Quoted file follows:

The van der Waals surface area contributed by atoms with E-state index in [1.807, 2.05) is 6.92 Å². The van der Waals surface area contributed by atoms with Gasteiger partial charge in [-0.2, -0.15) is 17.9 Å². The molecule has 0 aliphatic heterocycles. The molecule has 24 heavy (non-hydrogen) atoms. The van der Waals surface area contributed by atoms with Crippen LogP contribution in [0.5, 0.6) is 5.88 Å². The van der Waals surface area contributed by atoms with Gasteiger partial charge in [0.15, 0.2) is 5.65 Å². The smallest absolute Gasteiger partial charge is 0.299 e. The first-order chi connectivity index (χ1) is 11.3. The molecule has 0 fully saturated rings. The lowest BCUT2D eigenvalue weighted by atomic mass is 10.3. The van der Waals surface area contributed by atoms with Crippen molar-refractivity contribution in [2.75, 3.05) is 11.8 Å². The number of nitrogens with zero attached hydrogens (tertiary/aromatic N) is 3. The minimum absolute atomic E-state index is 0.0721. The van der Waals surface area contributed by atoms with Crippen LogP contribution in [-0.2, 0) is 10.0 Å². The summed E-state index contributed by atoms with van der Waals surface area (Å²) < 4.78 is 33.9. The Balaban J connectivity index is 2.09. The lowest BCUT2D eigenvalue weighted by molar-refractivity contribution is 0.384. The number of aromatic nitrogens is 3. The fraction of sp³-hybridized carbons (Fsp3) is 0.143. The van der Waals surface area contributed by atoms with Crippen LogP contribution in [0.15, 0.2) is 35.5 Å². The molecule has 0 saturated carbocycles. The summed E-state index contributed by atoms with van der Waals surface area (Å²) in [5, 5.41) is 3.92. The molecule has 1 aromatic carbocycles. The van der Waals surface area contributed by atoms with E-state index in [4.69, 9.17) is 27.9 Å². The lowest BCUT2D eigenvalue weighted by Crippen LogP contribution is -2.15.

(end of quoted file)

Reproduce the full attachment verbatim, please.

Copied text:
The van der Waals surface area contributed by atoms with E-state index in [1.807, 2.05) is 6.92 Å². The van der Waals surface area contributed by atoms with Gasteiger partial charge in [-0.2, -0.15) is 17.9 Å². The molecule has 0 aliphatic heterocycles. The molecule has 24 heavy (non-hydrogen) atoms. The van der Waals surface area contributed by atoms with Crippen LogP contribution in [0.5, 0.6) is 5.88 Å². The van der Waals surface area contributed by atoms with Gasteiger partial charge in [0.15, 0.2) is 5.65 Å². The smallest absolute Gasteiger partial charge is 0.299 e. The first-order chi connectivity index (χ1) is 11.3. The molecule has 0 fully saturated rings. The lowest BCUT2D eigenvalue weighted by atomic mass is 10.3. The van der Waals surface area contributed by atoms with Crippen molar-refractivity contribution in [2.75, 3.05) is 11.8 Å². The number of nitrogens with zero attached hydrogens (tertiary/aromatic N) is 3. The minimum absolute atomic E-state index is 0.0721. The van der Waals surface area contributed by atoms with Crippen LogP contribution in [-0.2, 0) is 10.0 Å². The summed E-state index contributed by atoms with van der Waals surface area (Å²) < 4.78 is 33.9. The Balaban J connectivity index is 2.09. The lowest BCUT2D eigenvalue weighted by molar-refractivity contribution is 0.384. The number of aromatic nitrogens is 3. The fraction of sp³-hybridized carbons (Fsp3) is 0.143. The van der Waals surface area contributed by atoms with Crippen LogP contribution in [0.15, 0.2) is 35.5 Å². The molecule has 0 saturated carbocycles. The summed E-state index contributed by atoms with van der Waals surface area (Å²) in [5, 5.41) is 3.92. The molecule has 1 aromatic carbocycles. The van der Waals surface area contributed by atoms with E-state index in [4.69, 9.17) is 27.9 Å². The lowest BCUT2D eigenvalue weighted by Crippen LogP contribution is -2.15.